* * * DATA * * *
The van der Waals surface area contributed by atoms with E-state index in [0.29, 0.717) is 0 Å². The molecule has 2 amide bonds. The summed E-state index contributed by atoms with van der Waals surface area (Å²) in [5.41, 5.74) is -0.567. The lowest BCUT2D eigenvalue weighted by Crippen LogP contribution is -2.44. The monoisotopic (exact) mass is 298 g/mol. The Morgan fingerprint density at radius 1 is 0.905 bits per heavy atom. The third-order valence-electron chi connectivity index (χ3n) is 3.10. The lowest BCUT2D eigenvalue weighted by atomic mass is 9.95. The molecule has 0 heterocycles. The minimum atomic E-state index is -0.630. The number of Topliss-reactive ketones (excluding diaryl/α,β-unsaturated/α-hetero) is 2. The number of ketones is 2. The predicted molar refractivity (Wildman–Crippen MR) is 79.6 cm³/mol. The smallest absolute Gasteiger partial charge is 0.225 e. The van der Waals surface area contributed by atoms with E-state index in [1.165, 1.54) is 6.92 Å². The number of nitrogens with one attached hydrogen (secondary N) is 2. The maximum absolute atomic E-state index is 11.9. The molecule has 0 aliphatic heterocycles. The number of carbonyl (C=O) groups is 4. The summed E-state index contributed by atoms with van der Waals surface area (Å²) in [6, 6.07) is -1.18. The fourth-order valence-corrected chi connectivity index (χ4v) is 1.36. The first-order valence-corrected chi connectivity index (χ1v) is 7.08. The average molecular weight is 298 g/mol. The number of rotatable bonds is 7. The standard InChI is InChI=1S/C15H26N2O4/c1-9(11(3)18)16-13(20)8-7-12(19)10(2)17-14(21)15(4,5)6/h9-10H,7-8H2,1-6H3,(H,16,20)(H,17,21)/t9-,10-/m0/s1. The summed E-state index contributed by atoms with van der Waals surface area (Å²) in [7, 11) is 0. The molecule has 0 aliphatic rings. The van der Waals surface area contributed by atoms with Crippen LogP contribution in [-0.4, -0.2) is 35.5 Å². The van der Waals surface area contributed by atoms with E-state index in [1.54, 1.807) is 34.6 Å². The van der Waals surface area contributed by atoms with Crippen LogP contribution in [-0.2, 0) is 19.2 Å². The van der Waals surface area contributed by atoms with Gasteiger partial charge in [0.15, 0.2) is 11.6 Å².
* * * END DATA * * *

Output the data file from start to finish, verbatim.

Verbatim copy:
The van der Waals surface area contributed by atoms with E-state index in [0.29, 0.717) is 0 Å². The molecule has 2 amide bonds. The summed E-state index contributed by atoms with van der Waals surface area (Å²) in [5.41, 5.74) is -0.567. The lowest BCUT2D eigenvalue weighted by Crippen LogP contribution is -2.44. The monoisotopic (exact) mass is 298 g/mol. The Morgan fingerprint density at radius 1 is 0.905 bits per heavy atom. The third-order valence-electron chi connectivity index (χ3n) is 3.10. The lowest BCUT2D eigenvalue weighted by atomic mass is 9.95. The molecule has 0 heterocycles. The minimum atomic E-state index is -0.630. The number of Topliss-reactive ketones (excluding diaryl/α,β-unsaturated/α-hetero) is 2. The number of ketones is 2. The predicted molar refractivity (Wildman–Crippen MR) is 79.6 cm³/mol. The smallest absolute Gasteiger partial charge is 0.225 e. The van der Waals surface area contributed by atoms with E-state index in [1.165, 1.54) is 6.92 Å². The number of nitrogens with one attached hydrogen (secondary N) is 2. The maximum absolute atomic E-state index is 11.9. The molecule has 0 aliphatic heterocycles. The number of carbonyl (C=O) groups is 4. The summed E-state index contributed by atoms with van der Waals surface area (Å²) in [6, 6.07) is -1.18. The fourth-order valence-corrected chi connectivity index (χ4v) is 1.36. The first-order valence-corrected chi connectivity index (χ1v) is 7.08. The average molecular weight is 298 g/mol. The number of rotatable bonds is 7. The standard InChI is InChI=1S/C15H26N2O4/c1-9(11(3)18)16-13(20)8-7-12(19)10(2)17-14(21)15(4,5)6/h9-10H,7-8H2,1-6H3,(H,16,20)(H,17,21)/t9-,10-/m0/s1. The summed E-state index contributed by atoms with van der Waals surface area (Å²) in [7, 11) is 0. The molecule has 0 aliphatic rings. The van der Waals surface area contributed by atoms with Crippen LogP contribution in [-0.4, -0.2) is 35.5 Å². The van der Waals surface area contributed by atoms with E-state index in [1.54, 1.807) is 34.6 Å². The van der Waals surface area contributed by atoms with Crippen LogP contribution in [-0.2, 0) is 19.2 Å². The van der Waals surface area contributed by atoms with Gasteiger partial charge in [0.15, 0.2) is 11.6 Å².